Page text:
A longitudinal, prospective, birth cohort design was used in an investigation of the association between maternal smoking during pregnancy and hyperactivity in 8-year-old children followed at the University Hospital of Oulu, Finland. Teachers assessed behavior by the Children’s Behavior Questionnaire (Rutter B2), using a total score of 9 or more to define hyperactivity. At age 8 follow-up, 9.5% of children were identified as hyperactive. Boys (14.2%, n=617) were more often hyperactive than girls (4.6%, n=191). Smoking during pregnancy was more common among mothers of hyperactive children (39.7%, n=318) than of nonhyperactive children (26.9%, n=2,052). Maternal smoking was associated with hyperactivity in a positive dose-response relationship, especially in children of young mothers with low social standing. Single-parent families had the highest proportion of affected children. After adjustment for sex, family structure, socioeconomic status, maternal age, and maternal alcohol use, the odds ratio for a positive association was 1.30; 1.08-1.58). [1]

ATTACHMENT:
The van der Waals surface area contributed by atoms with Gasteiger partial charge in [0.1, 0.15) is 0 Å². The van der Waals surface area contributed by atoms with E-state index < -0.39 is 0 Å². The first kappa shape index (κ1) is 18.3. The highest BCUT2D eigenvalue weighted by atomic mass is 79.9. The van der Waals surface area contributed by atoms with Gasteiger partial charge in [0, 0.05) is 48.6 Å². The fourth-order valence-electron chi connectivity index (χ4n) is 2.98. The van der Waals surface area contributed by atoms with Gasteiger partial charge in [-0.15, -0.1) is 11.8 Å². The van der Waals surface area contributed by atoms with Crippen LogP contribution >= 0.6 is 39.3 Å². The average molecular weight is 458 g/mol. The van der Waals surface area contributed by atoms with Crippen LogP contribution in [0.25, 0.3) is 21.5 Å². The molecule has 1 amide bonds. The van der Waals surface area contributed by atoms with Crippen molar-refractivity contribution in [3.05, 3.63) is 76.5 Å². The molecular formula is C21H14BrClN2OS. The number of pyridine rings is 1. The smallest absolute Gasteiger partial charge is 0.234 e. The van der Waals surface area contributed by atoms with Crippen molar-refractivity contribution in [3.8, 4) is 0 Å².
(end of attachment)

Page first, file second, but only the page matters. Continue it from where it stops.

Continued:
COMMENT. Maternal smoking is a potential risk for abnormal brain development and subsequent diagnosis of behavioral disorders. Discontinuing use of nicotine during pregnancy should lessen the incidence of hyperactive behavior in young children.